Inside Amsterdam

Sunday, July 12, 2015
Tour leader Froome predicts east African cycling dominance

Tour leader Froome predicts east African cycling dominance

Vannes (France) (AFP) - Tour de France leader Chris Froome says he expects east Africans to one day dominate cycling the way they do distance running.

Ethiopians and Kenyans have been streaks ahead of the competition in long distance running for decades.

They also tend to dominate middle distances and have even been creeping down to enjoy success at 800m.

And when it's not a Kenyan or Ethiopian at the front, such as the London Olympics in 2012 when Mo Farah won double gold over 5,000m and 10,000m, even that was achieved by an athlete with Somalian, and hence east African roots.

But so far in cycling, another endurance sport, east Africans have yet to make a ripple.

That has begun to change at this year's Tour with the first ever participants from the region taking part in the form of Eritreans Daniel Teklehaimanot and Merhawi Kudus.

Teklehaimanot, 26, is even the current holder of the polkadot king of the mountains jersey and sits a very respectable 111th out of 185 riders.

Kudus, 22, has been quiet so far but sits 166th and one place above former two-time Giro d'Italia winner Ivan Basso -- he may be just waiting for the high mountains.

According to Froome, a time will come when east Africans are leading from the front.

"I believe athletes from east Africa are potentially the best endurance athletes in the world given their physiology and their upbringing at altitude," said the Kenyan-born Briton.

"At the moment the biggest problem they're struggling with is infrastructure, the roads to train on, equipment, and the federations are a bit of a mess.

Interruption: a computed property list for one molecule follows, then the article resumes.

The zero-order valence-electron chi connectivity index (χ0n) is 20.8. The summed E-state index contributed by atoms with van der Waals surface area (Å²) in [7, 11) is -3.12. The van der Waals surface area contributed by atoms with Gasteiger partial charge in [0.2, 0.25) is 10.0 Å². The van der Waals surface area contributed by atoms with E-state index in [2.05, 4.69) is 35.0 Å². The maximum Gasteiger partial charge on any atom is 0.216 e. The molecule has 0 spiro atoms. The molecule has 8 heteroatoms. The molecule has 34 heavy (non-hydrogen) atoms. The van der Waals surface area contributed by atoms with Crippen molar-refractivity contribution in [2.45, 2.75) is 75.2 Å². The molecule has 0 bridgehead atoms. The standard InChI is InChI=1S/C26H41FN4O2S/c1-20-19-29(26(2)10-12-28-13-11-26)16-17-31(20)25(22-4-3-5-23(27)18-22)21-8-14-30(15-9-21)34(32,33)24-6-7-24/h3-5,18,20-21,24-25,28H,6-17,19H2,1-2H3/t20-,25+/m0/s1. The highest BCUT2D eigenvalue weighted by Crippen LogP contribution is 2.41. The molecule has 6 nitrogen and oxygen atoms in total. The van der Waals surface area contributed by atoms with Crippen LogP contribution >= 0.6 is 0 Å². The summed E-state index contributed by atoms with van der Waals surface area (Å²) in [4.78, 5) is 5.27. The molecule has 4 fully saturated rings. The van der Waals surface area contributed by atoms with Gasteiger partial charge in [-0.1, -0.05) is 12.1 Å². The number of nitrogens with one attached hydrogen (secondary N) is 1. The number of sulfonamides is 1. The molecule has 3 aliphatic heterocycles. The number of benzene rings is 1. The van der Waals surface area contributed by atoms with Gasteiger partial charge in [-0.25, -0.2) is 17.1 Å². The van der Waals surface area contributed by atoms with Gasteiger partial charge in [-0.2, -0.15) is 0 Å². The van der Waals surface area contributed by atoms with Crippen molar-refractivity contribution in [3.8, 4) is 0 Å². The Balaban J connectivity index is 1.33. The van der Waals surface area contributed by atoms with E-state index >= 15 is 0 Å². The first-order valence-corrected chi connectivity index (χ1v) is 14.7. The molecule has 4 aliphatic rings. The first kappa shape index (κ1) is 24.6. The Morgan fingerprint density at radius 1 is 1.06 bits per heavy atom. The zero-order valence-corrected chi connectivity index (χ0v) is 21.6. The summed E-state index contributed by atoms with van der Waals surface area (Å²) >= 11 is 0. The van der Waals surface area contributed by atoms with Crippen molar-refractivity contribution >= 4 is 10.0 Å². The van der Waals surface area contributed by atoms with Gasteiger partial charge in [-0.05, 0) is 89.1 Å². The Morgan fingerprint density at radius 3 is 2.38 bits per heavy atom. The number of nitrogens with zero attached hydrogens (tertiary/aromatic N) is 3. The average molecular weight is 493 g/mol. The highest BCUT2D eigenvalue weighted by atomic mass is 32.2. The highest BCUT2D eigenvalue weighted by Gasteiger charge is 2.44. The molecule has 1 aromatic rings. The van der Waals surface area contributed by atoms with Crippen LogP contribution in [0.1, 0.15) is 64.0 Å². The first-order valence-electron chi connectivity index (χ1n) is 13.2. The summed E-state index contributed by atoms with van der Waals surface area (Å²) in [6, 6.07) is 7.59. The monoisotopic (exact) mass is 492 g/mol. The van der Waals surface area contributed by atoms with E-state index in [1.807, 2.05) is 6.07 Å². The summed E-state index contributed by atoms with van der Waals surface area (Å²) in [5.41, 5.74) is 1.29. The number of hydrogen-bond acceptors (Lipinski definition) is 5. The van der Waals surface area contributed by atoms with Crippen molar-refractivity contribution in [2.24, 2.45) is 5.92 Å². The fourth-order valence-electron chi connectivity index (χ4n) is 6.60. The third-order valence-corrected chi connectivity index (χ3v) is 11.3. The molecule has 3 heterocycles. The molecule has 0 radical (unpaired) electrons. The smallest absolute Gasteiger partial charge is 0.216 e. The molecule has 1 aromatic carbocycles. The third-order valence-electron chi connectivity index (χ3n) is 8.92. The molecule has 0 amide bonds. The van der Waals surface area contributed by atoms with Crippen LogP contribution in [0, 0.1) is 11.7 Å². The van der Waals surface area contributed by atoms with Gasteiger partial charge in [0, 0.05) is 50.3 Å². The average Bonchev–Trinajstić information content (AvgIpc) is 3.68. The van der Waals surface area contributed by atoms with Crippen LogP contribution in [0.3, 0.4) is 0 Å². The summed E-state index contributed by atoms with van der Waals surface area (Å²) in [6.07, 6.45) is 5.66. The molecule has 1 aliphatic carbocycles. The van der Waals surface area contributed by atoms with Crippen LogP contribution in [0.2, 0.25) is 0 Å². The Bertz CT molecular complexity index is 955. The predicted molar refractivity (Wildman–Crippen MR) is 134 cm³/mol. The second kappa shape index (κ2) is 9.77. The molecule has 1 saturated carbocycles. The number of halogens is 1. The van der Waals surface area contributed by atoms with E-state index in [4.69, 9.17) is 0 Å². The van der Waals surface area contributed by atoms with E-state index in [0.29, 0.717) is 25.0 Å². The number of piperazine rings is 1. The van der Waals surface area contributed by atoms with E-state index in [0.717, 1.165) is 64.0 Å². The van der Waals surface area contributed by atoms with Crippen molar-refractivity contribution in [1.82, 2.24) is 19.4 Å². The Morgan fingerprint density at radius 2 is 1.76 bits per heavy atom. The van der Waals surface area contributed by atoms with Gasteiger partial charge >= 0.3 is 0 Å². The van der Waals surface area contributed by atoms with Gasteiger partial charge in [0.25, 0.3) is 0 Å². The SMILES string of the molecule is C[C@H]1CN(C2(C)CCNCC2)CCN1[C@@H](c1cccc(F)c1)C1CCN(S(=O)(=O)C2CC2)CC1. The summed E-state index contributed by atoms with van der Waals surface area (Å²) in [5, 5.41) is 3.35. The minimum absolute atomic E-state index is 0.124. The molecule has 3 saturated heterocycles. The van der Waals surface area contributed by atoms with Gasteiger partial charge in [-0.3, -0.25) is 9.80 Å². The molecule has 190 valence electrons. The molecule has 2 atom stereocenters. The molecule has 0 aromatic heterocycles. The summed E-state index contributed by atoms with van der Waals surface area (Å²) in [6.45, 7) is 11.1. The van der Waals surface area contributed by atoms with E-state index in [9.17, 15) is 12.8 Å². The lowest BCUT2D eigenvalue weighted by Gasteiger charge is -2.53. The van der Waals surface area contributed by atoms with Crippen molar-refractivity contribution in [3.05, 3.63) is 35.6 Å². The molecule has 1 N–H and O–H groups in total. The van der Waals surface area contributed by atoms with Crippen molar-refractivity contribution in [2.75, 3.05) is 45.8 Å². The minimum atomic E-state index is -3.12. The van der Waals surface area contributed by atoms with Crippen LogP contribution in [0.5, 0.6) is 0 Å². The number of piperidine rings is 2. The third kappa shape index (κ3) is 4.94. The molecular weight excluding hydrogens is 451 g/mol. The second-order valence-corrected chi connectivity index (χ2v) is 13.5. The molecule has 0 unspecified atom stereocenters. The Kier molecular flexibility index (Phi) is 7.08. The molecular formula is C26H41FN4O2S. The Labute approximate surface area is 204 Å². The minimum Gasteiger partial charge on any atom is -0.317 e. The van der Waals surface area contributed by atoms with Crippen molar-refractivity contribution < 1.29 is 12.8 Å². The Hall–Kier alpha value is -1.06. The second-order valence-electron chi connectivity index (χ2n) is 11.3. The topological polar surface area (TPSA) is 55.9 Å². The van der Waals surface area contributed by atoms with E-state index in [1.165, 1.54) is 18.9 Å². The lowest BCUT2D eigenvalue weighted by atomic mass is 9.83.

"It's the wild west up there but I really think it's a huge area for development for the future.

"There are already a couple of projects -- there's the Safari Simbaz project I'm involved with; Kenyan Riders also have a project out there.

"It's really interesting results that they're yielding and I don't think it's going to be too long before we see some real results coming out of east Africa."

Teklehaimanot has proved over the last month that he has great potential, winning the mountains jersey at the June Criterium du Dauphine and getting in breakaways on successive days at the Tour de France.

He has made a deliberate effort to be visible during the Tour to raise the profile of his MTN-Qhubeka team, the first ever African outfit invited to the Grand Boucle.

Qhubeka have a project that aims at getting talented African riders into the professional ranks.

They're also hoping to raise money to buy 5,000 bicycles for African children and Teklehaimanot believes his presence in the polkadot jersey, meaning he is on the podium at the end of each stage, is helping towards that goal.

"I am excited to be able to show my team's colours on the podium because we are trying to give 5,000 bicycles to African students -- being on the podium will help our project and I want to help make a difference for my African people," he said after snatching the jersey on Thursday.

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